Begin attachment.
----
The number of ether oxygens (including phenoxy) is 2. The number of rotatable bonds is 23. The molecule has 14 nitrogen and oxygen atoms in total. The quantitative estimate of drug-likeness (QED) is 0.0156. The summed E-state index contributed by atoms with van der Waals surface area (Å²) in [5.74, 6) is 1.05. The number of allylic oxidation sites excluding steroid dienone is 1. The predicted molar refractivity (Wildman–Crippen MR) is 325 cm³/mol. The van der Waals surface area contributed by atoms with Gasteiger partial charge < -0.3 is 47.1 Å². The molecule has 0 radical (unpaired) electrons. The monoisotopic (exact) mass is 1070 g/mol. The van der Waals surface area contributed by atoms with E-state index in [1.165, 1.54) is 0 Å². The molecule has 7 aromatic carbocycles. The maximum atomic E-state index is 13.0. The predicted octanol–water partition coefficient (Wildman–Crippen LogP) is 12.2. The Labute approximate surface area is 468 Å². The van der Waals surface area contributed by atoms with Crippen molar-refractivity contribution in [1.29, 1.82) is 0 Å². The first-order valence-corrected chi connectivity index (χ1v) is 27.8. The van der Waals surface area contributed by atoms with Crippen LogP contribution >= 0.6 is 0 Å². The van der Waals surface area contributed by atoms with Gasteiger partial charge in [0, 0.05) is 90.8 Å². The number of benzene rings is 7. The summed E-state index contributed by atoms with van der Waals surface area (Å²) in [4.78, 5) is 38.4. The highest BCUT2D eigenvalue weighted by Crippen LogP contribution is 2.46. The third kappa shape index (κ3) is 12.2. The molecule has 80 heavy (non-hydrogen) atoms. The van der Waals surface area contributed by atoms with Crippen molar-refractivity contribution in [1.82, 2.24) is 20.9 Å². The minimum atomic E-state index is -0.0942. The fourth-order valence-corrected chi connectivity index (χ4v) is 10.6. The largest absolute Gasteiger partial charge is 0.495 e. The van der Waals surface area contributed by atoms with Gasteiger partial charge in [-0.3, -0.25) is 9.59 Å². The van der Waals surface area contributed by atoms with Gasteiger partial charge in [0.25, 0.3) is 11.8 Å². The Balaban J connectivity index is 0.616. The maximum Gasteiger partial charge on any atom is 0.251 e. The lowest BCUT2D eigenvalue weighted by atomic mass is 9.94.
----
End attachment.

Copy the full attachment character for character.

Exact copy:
The number of ether oxygens (including phenoxy) is 2. The number of rotatable bonds is 23. The molecule has 14 nitrogen and oxygen atoms in total. The quantitative estimate of drug-likeness (QED) is 0.0156. The summed E-state index contributed by atoms with van der Waals surface area (Å²) in [5.74, 6) is 1.05. The number of allylic oxidation sites excluding steroid dienone is 1. The predicted molar refractivity (Wildman–Crippen MR) is 325 cm³/mol. The van der Waals surface area contributed by atoms with Gasteiger partial charge < -0.3 is 47.1 Å². The molecule has 0 radical (unpaired) electrons. The monoisotopic (exact) mass is 1070 g/mol. The van der Waals surface area contributed by atoms with E-state index in [1.165, 1.54) is 0 Å². The molecule has 7 aromatic carbocycles. The maximum atomic E-state index is 13.0. The predicted octanol–water partition coefficient (Wildman–Crippen LogP) is 12.2. The Labute approximate surface area is 468 Å². The van der Waals surface area contributed by atoms with Crippen molar-refractivity contribution in [1.29, 1.82) is 0 Å². The first-order valence-corrected chi connectivity index (χ1v) is 27.8. The van der Waals surface area contributed by atoms with Crippen LogP contribution >= 0.6 is 0 Å². The van der Waals surface area contributed by atoms with Gasteiger partial charge in [0, 0.05) is 90.8 Å². The number of benzene rings is 7. The summed E-state index contributed by atoms with van der Waals surface area (Å²) in [4.78, 5) is 38.4. The highest BCUT2D eigenvalue weighted by Crippen LogP contribution is 2.46. The third kappa shape index (κ3) is 12.2. The molecule has 80 heavy (non-hydrogen) atoms. The van der Waals surface area contributed by atoms with Crippen molar-refractivity contribution in [1.82, 2.24) is 20.9 Å². The minimum atomic E-state index is -0.0942. The fourth-order valence-corrected chi connectivity index (χ4v) is 10.6. The largest absolute Gasteiger partial charge is 0.495 e. The van der Waals surface area contributed by atoms with Gasteiger partial charge in [-0.3, -0.25) is 9.59 Å². The van der Waals surface area contributed by atoms with Gasteiger partial charge in [0.25, 0.3) is 11.8 Å². The Balaban J connectivity index is 0.616. The maximum Gasteiger partial charge on any atom is 0.251 e. The lowest BCUT2D eigenvalue weighted by atomic mass is 9.94.